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A deep Q&A about mental health with Dr. Bill Howatt from the Dr. Greg Wells Podcast (part 1 / 6)

March, 30th 2018

This Q&A was adapted from my podcast conversation with Dr. Bill Howatt that aired on March 8th, 2018. You can listen to the interview here: http://drgregwells.com/be-better/dr-bill-howatt/. As Chief Research and Development Officer at Morneau Shepell, Bill is an internationally recognized expert in mental health who has spent 25 years helping employees, patients and leaders achieve their potential. Bill has a PhD in Organizational Psychology, did post-doctoral training at UCLA, has developed programs with organizations like the Conference Board of Canada and the University of New Brunswick, and is author of numerous books and articles, including regular contributions to The Globe and Mail.

Overcoming mental health challenges: the story of Dr. Bill Howatt’s personal and professional journey

Dr. Greg Wells: Bill, can you start us off by describing your expertise?

 Dr. Bill Howatt: The central emphasis of my work is helping leaders remove barriers that are limiting them from achieving their potential. I focus on helping people learn to think differently, so they can positively impact their quality of life. The biggest factor is what happens between their ears. What they are capable of doing begins with what they believe they’re capable of doing. So I’m kind of in the helping people learn to believe in themselves business.

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#97 Perspective Gained from a Life Lived “All-In”: Dr. Greg Wells on Pairing Success with Optimal Health

March, 13th 2018

Hi everyone! Today I want to share an interview I did on I Heart My Life podcast with my friends Emily and James Williams. Here’s more about Emily Williams – the show’s host:

Emily Williams is a success coach, entrepreneur, and author with a seven-figure business who, at one point, couldn’t get a job at Starbucks. After experiencing a quarter life crisis, she moved from Ohio to London (where she knew no one!) and in 2014 launched her business, I Heart My Life. She made $442 in her first month—and then went on to hit six figures in six months, before her 30th birthday. She grew it to seven figures in under 18 months. Today, she works with female entrepreneurs all over the world, helping them bust through the obstacles that hold their dreams and goals hostage so they can free themselves to live the lives they want, build their own online business and hit their money goals. She’s been featured in Money, Entrepreneur, Business Insider, Forbes and Success Magazine.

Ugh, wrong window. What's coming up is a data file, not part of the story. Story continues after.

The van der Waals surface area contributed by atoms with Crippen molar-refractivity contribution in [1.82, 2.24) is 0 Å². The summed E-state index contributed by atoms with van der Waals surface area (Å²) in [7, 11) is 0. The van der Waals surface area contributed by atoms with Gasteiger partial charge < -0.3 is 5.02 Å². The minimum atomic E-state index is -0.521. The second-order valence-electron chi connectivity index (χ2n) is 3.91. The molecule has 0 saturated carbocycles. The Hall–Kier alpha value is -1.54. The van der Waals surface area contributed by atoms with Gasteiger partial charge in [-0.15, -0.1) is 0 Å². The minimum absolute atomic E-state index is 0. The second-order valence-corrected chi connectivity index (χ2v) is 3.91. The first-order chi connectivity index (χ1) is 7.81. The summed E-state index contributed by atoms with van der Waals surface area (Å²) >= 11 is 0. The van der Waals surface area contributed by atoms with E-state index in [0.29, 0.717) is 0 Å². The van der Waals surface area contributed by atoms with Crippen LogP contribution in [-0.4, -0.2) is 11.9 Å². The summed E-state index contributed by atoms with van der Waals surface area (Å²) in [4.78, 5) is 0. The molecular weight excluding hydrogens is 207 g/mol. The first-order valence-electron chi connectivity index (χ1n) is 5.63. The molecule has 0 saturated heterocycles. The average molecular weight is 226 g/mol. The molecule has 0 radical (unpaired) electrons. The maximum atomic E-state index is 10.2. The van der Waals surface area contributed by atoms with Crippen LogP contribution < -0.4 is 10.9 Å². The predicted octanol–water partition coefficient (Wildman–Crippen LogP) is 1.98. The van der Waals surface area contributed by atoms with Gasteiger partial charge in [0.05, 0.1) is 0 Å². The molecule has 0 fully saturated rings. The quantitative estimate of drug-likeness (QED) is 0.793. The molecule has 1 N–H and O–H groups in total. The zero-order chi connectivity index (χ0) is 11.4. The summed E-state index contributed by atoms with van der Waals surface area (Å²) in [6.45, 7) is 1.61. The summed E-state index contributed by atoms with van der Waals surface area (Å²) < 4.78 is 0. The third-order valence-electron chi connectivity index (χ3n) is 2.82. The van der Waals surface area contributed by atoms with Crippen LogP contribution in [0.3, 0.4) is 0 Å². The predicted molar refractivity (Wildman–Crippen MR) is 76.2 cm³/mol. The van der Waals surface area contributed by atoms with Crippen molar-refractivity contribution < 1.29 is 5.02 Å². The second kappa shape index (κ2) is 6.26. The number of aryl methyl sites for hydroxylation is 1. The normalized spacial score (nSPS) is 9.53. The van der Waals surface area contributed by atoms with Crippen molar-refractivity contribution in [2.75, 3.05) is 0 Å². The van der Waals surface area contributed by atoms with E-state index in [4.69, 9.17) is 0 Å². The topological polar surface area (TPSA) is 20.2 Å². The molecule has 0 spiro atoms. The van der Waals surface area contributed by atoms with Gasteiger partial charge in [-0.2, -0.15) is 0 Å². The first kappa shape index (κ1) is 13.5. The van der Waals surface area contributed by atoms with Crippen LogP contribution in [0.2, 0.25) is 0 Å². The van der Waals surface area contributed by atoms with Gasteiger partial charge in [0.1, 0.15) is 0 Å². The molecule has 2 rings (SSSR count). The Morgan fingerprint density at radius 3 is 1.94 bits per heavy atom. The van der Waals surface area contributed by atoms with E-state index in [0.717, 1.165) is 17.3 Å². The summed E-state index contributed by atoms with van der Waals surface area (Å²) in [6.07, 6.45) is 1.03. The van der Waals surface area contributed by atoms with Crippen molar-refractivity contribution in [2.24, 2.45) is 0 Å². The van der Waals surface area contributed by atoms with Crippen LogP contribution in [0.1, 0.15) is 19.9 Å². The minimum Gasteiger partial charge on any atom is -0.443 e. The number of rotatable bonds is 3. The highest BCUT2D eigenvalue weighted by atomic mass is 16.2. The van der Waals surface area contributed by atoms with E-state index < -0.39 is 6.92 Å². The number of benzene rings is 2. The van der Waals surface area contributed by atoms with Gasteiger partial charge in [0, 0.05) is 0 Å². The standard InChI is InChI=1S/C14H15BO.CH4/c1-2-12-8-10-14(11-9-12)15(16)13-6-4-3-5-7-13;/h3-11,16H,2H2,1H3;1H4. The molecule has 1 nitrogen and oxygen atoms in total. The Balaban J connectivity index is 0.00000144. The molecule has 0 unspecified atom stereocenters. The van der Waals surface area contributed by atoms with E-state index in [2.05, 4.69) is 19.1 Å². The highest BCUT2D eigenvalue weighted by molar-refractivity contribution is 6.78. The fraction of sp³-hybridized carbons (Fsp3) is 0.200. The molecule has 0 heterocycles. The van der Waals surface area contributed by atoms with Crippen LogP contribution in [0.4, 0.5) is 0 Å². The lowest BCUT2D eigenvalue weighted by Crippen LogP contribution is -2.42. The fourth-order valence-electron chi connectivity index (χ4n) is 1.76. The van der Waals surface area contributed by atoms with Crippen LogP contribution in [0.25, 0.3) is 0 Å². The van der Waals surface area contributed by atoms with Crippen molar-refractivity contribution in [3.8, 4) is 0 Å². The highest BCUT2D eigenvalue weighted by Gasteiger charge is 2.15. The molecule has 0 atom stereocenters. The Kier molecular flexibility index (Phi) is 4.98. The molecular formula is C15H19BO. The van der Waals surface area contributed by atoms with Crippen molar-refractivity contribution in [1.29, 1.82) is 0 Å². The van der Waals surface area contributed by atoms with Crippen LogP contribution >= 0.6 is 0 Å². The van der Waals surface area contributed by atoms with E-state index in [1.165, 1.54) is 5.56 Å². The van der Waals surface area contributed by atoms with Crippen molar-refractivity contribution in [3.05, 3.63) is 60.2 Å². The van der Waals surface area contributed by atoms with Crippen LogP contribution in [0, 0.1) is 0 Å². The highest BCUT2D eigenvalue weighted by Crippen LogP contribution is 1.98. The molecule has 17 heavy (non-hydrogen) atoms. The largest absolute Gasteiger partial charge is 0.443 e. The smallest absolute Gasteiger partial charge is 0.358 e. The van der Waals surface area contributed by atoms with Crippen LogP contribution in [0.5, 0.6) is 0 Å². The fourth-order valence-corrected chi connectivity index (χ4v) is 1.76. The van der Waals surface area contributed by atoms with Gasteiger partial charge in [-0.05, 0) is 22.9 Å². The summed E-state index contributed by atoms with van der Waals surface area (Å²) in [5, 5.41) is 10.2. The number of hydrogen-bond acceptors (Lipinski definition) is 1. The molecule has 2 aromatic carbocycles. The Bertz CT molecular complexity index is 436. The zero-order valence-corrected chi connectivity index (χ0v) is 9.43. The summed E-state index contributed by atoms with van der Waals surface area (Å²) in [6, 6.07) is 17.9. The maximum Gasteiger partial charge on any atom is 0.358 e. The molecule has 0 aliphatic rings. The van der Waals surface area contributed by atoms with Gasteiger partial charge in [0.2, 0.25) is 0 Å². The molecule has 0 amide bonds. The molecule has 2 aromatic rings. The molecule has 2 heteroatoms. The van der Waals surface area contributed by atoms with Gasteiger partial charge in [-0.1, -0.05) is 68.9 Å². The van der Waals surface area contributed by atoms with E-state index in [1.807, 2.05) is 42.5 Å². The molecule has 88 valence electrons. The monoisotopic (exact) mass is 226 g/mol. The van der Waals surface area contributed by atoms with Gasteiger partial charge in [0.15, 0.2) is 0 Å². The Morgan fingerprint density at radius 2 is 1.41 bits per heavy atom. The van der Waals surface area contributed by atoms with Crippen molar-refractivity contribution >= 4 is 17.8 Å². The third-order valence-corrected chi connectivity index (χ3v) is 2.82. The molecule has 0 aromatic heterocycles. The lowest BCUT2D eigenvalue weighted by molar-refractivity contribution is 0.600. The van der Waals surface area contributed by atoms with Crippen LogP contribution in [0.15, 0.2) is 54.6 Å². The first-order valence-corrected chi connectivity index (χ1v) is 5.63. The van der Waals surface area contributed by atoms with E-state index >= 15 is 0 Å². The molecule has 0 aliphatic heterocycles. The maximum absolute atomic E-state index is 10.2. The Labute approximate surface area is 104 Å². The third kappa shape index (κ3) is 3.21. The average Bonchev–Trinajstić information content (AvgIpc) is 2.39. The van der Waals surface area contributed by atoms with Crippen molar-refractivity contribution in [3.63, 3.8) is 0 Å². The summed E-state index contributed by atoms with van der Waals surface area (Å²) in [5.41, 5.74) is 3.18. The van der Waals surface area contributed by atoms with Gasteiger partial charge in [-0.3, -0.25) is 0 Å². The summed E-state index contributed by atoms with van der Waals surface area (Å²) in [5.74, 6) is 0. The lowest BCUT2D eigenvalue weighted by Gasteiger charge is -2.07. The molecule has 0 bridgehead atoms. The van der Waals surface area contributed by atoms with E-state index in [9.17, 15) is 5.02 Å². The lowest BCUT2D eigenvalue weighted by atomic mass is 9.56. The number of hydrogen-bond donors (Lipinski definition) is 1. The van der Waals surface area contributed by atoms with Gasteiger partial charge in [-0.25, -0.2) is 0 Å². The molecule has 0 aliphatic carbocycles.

You can learn more about her here:
https://www.iheartmylife.com/

Here’s what the show covers in this episode:

You say you want success (all of us do!), but are you actually setting yourself up for success? Is your community, mindset and physical health supporting you as you create a life better than your dreams? If not, this episode will teach you how to make powerful changes in your life, so you can reach the success you desire. During this episode of the IHML Show, we talk with Dr. Greg Wells, Ph.D., a physiologist and an exercise medicine researcher at Toronto’s Hospital for Sick Children and a professor of kinesiology at the University of Toronto. Throughout his career, Greg has authored two best-selling books and has coached, trained and inspired dozens of elite athletes to win medals, world championships, the Commonwealth Games and the Olympics.

Greg was only 15-years-old when he was involved in a serious swimming accident. Although he was told he’d never swim again, Greg still managed to strive forward thanks to a positive mindset and supportive team environment. His miraculous recovery sparked his interest in the human body and taught him how powerful a strong mindset could be. Just after earning his Ph.D., Greg set out on the Tour de Freak, a cycling adventure that led him across the African continent. His journey left him with a new perspective on life and a passion for inspiring others to make a genuine impact on the world around them. After a serious health scare in 2012, Greg made positive changes to his diet and lifestyle, and now teaches others how to do the same. By being just 1% better each day, he believes you can achieve a life better than your dreams.

This podcast appeared originally at this link: http-//americaoutloud.com/perspective-gained-from-a-life-lived-all-in-pairing-success-with-optimal-health/

Enjoy the conversation!

If you’re interested in getting a copy of my new book The Ripple Effect you can get it here!

If you found this information interesting and helpful please consider signing up for our monthly newsletter with health and performance tips, articles, videos and other insights.

I’m on twitter, Linked In and Facebook.

Also please subscribe to this podcast in iTunes!

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#96 All about Mental Health with Dr. Bill Howatt

March, 8th 2018

Hi podcast universe! This week we’re talking all about mental health. To help us figure out this complicated and very important topic I called up my friend Dr. Bill Howatt.